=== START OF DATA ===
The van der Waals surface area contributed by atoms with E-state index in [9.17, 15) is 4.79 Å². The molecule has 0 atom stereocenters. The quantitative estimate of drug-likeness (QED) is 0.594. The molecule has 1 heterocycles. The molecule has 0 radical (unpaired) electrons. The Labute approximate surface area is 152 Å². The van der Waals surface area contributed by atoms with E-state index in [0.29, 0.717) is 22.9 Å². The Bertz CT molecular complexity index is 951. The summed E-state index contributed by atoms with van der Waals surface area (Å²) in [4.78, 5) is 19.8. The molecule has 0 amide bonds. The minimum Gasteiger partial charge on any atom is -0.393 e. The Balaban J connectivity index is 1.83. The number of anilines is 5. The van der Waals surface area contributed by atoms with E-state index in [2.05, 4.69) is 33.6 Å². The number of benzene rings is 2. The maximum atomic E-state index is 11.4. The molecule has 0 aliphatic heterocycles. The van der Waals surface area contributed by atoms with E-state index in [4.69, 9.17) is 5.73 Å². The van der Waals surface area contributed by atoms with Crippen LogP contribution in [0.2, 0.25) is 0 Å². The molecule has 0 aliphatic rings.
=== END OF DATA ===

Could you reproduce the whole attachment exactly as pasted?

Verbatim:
The van der Waals surface area contributed by atoms with E-state index in [9.17, 15) is 4.79 Å². The molecule has 0 atom stereocenters. The quantitative estimate of drug-likeness (QED) is 0.594. The molecule has 1 heterocycles. The molecule has 0 radical (unpaired) electrons. The Labute approximate surface area is 152 Å². The van der Waals surface area contributed by atoms with E-state index in [0.29, 0.717) is 22.9 Å². The Bertz CT molecular complexity index is 951. The summed E-state index contributed by atoms with van der Waals surface area (Å²) in [4.78, 5) is 19.8. The molecule has 0 amide bonds. The minimum Gasteiger partial charge on any atom is -0.393 e. The Balaban J connectivity index is 1.83. The number of anilines is 5. The van der Waals surface area contributed by atoms with E-state index in [2.05, 4.69) is 33.6 Å². The number of benzene rings is 2. The maximum atomic E-state index is 11.4. The molecule has 0 aliphatic heterocycles. The van der Waals surface area contributed by atoms with E-state index in [4.69, 9.17) is 5.73 Å². The van der Waals surface area contributed by atoms with Crippen LogP contribution in [0.2, 0.25) is 0 Å². The molecule has 0 aliphatic rings.